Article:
• If you want to make friends at hostels: Youth hostels are, in general, very social places, but the iPhone app WeHostels aims to make them even more so by enabling travelers to meet one another before they even check in. To use the app, select a city, enter your travel dates and then browse its top five hostels as well as the profiles of people who plan to stay there.
Bottom line: A particularly appealing idea for solo travelers hoping to meet fellow tourists, though you have to book a hostel through the site (which offers only five hostels in certain areas) in order to communicate with other people staying there.
• If you want to hang out with the locals: Triptrotting.com connects travelers with locals for advice and activities like bike riding in Beijing or a photo tour of New York landmarks. And while it’s not a dating site, the algorithm it uses to match travelers — based on qualities like interests, personality and profession — was created by a former chief scientist at the dating site eHarmony.com.
Bottom line: Like other such sites, this is an easy way to find like-minded adventurers. But because it’s new, it has fewer members than more established sites like Couchsurfing.org.
On Globetrooper.com, users can post a trip they’re planning and invite strangers to join. People using the site can see the trip details. If they’re interested in participating, they “follow” the trip by clicking a button, which in turn enables them to post comments and ask questions about it to see whether it is indeed something they want to do. If they decide that it is, they confirm their participation and agree on a starting point.
Bottom line: This site may help you find some wonderful people, but as with all sites like this, be cautious and get as much information as possible about your potential travel mates before agreeing to meet. Also, this site is for more adventurous travelers. Among the trip categories: “altitude 4000m+,” “motorcycle touring” and “overland & safari.”
• If you want to meet a friend of a friend on a plane, in a museum or at a bar: Banjo, an app for iPhone, uses location technology to facilitate spontaneous meetups while you’re on the go. Its creator, Damien Patton, came up with the idea after learning that while in an airport he missed connecting with a friend he hadn’t seen in years. Both of them had posted their locations on social networks — but not the same ones. Banjo is designed to ensure that sort of thing doesn’t happen; it combines all your social networks into a single stream of real-time updates.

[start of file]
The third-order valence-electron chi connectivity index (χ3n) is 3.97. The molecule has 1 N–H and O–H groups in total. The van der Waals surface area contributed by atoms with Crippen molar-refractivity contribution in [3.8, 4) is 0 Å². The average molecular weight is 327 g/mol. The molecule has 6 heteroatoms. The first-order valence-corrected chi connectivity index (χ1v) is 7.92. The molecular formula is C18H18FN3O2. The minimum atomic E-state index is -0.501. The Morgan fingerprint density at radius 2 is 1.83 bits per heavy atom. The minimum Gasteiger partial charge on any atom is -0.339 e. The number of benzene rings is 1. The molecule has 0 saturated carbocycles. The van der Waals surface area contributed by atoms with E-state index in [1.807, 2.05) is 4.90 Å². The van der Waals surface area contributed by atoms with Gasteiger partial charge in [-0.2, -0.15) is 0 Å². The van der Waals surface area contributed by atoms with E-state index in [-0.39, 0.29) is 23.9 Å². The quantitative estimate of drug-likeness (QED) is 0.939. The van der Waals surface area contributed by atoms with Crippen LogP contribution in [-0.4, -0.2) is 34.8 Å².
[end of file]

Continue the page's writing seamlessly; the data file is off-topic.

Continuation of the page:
Bottom line: Streamlining social media is always helpful, but to use this app you must have a Twitter, Facebook, Foursquare or Instagram account and allow the app to have access to it.
Another location-sharing technology app, Highlight, is for iPhones and Androids (it requires a Facebook account to log in). The app notifies you if your friends are nearby. Additionally, if people in your vicinity also have the app, their profile appears on your phone, along with their name, photos and any mutual friends.
Bottom line: This futuristic social tool is a hit with technology wonks and social butterflies. If you would rather retain your anonymity when at the mall or the park, take a pass.
Planely.com matches you with fellow airline passengers, allowing you to connect with them on the Web before you connect in the air. How to begin? Log on to Planely and enter when and where you’re going. The site then uses its members’ Facebook and LinkedIn accounts to not only show you other travelers you might know on your flight, but also things you might have in common so that you can chat with a wine enthusiast, share a cab with someone staying at your hotel or discuss the conference you’re both attending at the crack of dawn.
Bottom line: Planely is made for those who like to network or schmooze at 30,000 feet. If you would rather be taking a nap, it’s plainly not for you.